Uber IPO values the company at US$82.4B – New York Times
Ride-hailing giant Uber priced its IPO on Thursday at US$45 a share, near the bottom of its expected price range, New York Times reported.
The company was valued at US$82.4 billion and raised US$8.1 billion from this IPO.
According to the report, the numbers will be a “disappointment” to investors, executives, and supporters who have been having high expectations for the company.
Set to begin trading on on New York Stock Exchange on Friday under the symbol UBER, the company will still have a market capitalisation of its IPO that is beaten only by Chinese e-commerce giant Alibaba (US$168 billion in 2014) and Facebook (US$104 billion in 2012).
Uber partners with Yulu to enter India’s bike-sharing market – Tech In Asia
Uber announced a partnership with Indian bicycle-sharing platform Yulu to mark its entry to the country’s bike-sharing market, Tech In Asia reported.
Uber will provide its users in Bangalore an option to book Yulu e-bikes and bicycles through its app as part of a pilot. However, Yulu’s app will not be integrated into the Uber app.
The ride-hailing giant also did not disclose any financial details of its partnership with Yulu
Uber, which is set to start publicly trading today, did not disclose any financial details about its tie-up with Yulu.
SoftBank Ventures Asia to invest in Indian fintech, AI, healthtech startups – Deal Street Asia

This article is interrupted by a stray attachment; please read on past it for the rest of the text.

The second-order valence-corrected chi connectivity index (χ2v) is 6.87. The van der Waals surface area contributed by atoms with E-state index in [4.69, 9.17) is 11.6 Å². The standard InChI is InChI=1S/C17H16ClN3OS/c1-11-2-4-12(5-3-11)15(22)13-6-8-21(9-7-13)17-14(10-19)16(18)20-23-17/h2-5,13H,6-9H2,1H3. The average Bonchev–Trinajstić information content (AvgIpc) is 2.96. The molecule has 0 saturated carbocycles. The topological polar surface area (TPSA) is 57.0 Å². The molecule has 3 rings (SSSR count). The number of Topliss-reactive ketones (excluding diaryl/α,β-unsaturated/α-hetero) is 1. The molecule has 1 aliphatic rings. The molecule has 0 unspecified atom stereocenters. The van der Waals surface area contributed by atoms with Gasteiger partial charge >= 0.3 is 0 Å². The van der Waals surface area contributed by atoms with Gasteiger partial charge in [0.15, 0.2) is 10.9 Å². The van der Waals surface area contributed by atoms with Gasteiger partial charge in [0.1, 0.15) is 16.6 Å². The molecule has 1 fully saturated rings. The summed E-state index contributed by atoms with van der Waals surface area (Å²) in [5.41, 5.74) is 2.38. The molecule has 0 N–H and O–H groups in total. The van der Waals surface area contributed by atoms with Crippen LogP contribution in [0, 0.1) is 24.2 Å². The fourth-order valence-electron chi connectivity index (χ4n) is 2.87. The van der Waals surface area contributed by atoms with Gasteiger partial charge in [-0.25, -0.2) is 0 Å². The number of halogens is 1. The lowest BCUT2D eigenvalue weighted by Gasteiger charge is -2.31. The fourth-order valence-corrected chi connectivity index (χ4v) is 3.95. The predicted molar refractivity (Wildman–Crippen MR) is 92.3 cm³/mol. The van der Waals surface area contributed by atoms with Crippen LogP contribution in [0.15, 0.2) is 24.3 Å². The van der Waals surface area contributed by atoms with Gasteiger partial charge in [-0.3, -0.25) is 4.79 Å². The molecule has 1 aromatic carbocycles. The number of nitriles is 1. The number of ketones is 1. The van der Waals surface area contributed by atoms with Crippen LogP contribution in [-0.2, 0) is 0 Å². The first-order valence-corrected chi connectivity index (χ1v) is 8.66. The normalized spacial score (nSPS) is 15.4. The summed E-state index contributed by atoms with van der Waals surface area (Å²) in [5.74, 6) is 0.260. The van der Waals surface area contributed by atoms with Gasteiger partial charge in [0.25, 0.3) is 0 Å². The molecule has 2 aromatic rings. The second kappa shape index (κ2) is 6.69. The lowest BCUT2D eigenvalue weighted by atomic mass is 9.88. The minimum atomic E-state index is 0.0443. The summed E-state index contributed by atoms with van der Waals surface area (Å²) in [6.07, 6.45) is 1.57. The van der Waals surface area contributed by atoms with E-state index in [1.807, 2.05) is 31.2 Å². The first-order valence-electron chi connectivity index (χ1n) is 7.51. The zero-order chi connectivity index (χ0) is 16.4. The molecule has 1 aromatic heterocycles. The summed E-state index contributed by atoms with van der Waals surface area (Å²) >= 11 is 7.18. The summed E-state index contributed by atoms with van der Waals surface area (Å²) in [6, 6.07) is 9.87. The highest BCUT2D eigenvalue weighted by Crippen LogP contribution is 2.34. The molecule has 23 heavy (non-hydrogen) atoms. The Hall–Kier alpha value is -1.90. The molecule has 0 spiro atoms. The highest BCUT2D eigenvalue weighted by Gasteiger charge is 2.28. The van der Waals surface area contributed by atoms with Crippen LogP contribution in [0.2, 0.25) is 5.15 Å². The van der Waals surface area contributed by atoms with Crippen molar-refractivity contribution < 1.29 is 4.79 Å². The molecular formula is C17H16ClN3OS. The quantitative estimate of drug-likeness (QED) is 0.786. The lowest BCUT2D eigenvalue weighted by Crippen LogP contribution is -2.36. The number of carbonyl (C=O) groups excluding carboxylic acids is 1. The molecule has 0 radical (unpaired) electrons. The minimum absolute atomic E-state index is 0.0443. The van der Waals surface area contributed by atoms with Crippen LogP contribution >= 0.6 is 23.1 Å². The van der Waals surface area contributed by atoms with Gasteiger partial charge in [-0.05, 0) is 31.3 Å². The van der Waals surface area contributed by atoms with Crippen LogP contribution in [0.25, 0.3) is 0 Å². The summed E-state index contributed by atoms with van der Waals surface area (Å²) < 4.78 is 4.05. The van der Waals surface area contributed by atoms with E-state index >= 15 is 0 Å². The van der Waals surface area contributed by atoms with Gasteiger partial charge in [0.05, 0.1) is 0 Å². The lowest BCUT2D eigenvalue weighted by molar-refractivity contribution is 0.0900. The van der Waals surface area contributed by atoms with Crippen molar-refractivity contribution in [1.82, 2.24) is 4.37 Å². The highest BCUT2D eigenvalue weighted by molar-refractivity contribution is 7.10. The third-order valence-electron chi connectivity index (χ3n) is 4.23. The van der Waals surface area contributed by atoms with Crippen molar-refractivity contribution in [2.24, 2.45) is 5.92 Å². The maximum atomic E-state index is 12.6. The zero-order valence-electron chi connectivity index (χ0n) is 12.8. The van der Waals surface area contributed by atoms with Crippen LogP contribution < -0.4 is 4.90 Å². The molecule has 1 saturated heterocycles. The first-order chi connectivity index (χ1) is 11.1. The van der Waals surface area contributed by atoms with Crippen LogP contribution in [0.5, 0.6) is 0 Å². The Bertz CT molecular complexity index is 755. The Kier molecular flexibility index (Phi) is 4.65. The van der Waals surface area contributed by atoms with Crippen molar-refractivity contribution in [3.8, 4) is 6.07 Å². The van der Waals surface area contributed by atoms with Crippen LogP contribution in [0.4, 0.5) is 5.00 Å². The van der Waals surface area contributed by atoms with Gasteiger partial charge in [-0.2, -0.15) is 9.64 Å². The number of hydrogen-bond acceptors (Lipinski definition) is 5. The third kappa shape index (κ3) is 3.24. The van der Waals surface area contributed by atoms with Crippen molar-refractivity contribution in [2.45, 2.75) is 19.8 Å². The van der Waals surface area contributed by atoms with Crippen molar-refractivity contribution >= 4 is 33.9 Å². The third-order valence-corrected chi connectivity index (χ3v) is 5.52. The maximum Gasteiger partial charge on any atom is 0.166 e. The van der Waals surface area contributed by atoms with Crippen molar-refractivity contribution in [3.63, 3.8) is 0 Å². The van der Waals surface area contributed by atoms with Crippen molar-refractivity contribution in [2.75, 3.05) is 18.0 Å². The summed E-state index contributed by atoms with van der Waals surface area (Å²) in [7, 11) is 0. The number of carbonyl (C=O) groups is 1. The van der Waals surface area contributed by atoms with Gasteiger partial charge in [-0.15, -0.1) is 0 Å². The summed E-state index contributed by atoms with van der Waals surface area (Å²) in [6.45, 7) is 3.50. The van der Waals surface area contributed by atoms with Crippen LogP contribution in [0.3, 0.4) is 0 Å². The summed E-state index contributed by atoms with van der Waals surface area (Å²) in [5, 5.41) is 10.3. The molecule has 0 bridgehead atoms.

SoftBank Ventures Asia, which had recently launched a US$500-million fund, is scouting for early-stage investments in Asia, particularly India, according to a Deal Street Asia report citing anonymous sources.
The firm is looking to invest US$10-20 million to companies in the healthcare, fintech and artificial intelligence sectors.
While SoftBank is known to make late-stage investments through its SoftBank Vision Fund, with SoftBank Ventures Asia, it aims to focus on early stage investments.
Antler launches in East Africa – Press Release
Startup generator and early stage venture capital (VC) firm Antler today announced the launch of its programme in East Africa, particularly Ethiopia and Kenya.
The programme’s entry to the continent followed its operations in Singapore and Stockholm.
Founded by Zalora co-founder Magnus Grimeland, Antler’s team includes first employee & CTO of Spotify Andreas Ehn and former US Treasury Secretary Larry Summers.
Antler also supports entrepreneurs build disruptive tech companies by providing US$1,500 (for Africa) a
month in phase one of the programme, in addition to a US$100,000 investment offered to each of the most
successful graduates of the programme.